Calipari suggested that Briscoe worked harder to avoid defenders last season because he did not want to shoot free throws (46 percent accuracy). With better accuracy this season (73.7 percent), Briscoe is not as determined to avoid the possible contact associated with a shot blocker, Calipari seemed to say.
UK’s basic priorities on drives into the lane are: 1. Make the shot; 2. Get the ball to the rim area so a teammate can have a chance for a put-back.
“Dude, you’re getting blocks when we should be getting baskets,” Calipari said he told Briscoe. “In a close game, we can’t afford it.”
At the mid-point of the season, Calipari said that decisions had been made on how to get the best from players and the team.
Briscoe needed more height on his shots from the lane. Malik Monk needed to get to the foul line more. De’Aaron Fox needed to play faster. Derek Willis and Wenyen Gabriel needed to stay in front of their man.
“We have a way to go,” Calipari said, “but I’m happy we’re on the path we’re on.”
The marketing major in Calipari seemed to come out as he spoke of Gabriel needing to stop watching the ball after the shot is taken. Instead he should get in rebound position.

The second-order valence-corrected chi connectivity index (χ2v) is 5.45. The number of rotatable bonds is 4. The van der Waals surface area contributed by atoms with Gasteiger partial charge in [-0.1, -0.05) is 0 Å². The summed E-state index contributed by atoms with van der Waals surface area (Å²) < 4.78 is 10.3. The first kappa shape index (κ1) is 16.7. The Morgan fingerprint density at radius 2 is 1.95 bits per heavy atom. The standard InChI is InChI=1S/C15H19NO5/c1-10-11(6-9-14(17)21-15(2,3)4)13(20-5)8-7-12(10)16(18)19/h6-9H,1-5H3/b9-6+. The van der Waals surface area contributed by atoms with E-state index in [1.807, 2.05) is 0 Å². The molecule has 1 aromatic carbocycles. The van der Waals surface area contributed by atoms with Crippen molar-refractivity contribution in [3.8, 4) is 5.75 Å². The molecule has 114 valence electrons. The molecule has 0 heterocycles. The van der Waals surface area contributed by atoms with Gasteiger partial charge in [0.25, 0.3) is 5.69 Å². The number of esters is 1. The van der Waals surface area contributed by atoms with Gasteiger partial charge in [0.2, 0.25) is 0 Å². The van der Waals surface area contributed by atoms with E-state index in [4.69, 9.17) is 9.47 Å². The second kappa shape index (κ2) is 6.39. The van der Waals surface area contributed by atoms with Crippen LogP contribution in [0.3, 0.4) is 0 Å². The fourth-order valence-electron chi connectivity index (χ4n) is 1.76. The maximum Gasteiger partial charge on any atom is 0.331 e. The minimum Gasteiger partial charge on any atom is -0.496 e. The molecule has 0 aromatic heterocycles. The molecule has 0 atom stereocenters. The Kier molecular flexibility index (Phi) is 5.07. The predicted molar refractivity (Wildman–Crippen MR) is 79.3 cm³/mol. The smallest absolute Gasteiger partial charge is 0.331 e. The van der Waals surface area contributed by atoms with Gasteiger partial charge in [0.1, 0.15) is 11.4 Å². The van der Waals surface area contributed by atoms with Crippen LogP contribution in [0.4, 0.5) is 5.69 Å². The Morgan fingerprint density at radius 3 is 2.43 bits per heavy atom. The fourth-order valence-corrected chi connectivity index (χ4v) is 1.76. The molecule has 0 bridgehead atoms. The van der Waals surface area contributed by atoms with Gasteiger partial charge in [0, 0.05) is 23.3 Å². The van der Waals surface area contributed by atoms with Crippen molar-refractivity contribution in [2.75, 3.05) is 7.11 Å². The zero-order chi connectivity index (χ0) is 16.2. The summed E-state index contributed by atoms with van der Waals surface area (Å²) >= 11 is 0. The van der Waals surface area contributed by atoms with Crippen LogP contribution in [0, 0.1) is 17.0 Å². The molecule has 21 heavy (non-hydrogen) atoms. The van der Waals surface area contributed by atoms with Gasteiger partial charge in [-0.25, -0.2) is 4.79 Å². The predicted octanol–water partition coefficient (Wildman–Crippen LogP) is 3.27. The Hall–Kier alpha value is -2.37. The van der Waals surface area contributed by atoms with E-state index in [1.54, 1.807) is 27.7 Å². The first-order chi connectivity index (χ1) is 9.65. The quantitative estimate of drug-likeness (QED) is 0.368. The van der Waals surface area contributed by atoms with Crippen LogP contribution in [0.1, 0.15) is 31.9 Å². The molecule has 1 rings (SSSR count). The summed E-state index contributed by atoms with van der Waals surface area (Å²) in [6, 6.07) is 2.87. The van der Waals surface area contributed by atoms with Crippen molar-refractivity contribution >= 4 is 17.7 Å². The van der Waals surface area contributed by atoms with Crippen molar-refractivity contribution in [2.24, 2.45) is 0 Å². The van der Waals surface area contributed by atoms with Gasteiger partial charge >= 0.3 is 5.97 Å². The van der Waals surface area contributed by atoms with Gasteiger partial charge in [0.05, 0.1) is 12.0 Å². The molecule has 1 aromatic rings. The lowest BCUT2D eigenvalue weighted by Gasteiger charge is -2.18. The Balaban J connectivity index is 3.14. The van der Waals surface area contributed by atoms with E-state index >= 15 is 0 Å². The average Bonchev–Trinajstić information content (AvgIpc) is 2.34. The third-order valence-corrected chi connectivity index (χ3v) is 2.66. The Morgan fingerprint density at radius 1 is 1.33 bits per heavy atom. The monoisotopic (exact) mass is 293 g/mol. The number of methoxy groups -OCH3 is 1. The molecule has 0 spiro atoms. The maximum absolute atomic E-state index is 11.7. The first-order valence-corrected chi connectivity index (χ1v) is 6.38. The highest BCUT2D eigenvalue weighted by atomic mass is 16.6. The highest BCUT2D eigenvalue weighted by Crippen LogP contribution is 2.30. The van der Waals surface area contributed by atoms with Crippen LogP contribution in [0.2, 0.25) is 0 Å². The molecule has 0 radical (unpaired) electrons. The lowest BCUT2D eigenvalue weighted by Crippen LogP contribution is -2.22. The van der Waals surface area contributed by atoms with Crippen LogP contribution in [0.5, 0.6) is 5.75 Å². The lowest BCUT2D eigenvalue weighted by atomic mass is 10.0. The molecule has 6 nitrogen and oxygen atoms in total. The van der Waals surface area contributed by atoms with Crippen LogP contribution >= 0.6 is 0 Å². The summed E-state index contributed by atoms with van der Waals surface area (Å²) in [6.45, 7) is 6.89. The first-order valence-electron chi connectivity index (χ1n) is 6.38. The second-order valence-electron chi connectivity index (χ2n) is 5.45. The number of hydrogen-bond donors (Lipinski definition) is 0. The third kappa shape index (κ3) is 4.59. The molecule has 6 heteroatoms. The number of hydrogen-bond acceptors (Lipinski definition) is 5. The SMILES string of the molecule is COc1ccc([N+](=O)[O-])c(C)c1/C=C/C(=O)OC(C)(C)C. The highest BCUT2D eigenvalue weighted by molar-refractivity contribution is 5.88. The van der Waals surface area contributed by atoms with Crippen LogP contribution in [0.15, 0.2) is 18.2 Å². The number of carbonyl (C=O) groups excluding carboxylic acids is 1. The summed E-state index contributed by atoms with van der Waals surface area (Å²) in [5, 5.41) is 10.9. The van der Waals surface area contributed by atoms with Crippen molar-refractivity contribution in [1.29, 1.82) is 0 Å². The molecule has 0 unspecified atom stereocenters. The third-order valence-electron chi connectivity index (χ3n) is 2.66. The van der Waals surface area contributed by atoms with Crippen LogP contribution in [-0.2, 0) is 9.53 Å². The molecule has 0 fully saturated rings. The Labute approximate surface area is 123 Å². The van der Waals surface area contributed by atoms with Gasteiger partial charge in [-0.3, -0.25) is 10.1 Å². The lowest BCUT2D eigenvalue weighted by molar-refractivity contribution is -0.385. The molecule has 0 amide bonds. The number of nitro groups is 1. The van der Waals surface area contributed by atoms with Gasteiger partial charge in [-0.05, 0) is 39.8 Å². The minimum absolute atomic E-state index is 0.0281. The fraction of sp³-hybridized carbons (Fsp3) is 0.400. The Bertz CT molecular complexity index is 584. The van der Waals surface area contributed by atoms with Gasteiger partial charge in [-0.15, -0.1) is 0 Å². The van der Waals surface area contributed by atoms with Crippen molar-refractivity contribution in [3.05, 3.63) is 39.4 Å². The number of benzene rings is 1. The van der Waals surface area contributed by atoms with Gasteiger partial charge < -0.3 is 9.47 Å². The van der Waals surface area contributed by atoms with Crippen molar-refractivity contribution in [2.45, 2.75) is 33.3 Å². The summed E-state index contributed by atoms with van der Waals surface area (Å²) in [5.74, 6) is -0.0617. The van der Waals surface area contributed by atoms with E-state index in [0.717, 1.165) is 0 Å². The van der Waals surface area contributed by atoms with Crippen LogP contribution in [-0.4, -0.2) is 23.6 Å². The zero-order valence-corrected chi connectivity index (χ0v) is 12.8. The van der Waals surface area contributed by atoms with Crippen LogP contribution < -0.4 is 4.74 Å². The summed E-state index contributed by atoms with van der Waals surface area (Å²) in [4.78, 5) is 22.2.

“It’s not changing,” Calipari said of his instruction to Gabriel. “It’s creating new habits.”
Arkansas won at Tennessee on Tuesday. Earlier this season, the Hogs beat Texas in a game played in Houston.
That road success follows a long dry spell. Under former coaches Stan Heath and John Pelphrey, Arkansas had a 13-59 record in SEC road games.
In his first two seasons, Mike Anderson was 2-15 in league road games. His record is 13-15 since.
“I think you’ve got players that have been with you and you get them to understand that whether you’re at home or on the road, there’s a certain way you’ve got to play,” Anderson said of the upsurge. “. . . You’ve got to get to the free-throw line. You’ve got to play defense. You’ve got to make shots. You’ve got to have players make plays.
“To me, the buildup was I finally got guys here who embody what I’m all about. You’ve got to have a mindset. You’ve got to play with toughness.”
Bovada has shortened the odds of UK winning the national championship: from 7-to-1 on Nov. 10 to the current 6-to-1. Duke, which had been a 15-to-4 favorite, is now a 5-to-1 co-favorite with UCLA, which was a 50-to-1 shot on Nov. 10.
Kansas, North Carolina and Villanova are all 11-to-1 to win the title. Louisville, which was a 40-to-1 shot, has had its odds shortened to 25-to-1.
After Kentucky, the next best odds for an SEC team winning the national championship belong to Florida: 100-to-1.
▪ Arkansas’ 12-2 record equals the best 14-game start in Anderson’s six seasons as coach.
▪ UK and Arkansas are the top two SEC scoring teams with averages of 94.0 ppg and 82.6 ppg.
▪ The media voted Moses Kingsley the preseason SEC Player of the Year. He’s averaging 11.1 points and 8.8 rebounds and three blocks.
▪ Dave Neal, Jon Sundvold and sideline reporter Tara Petrolino will call the game for the SEC Network.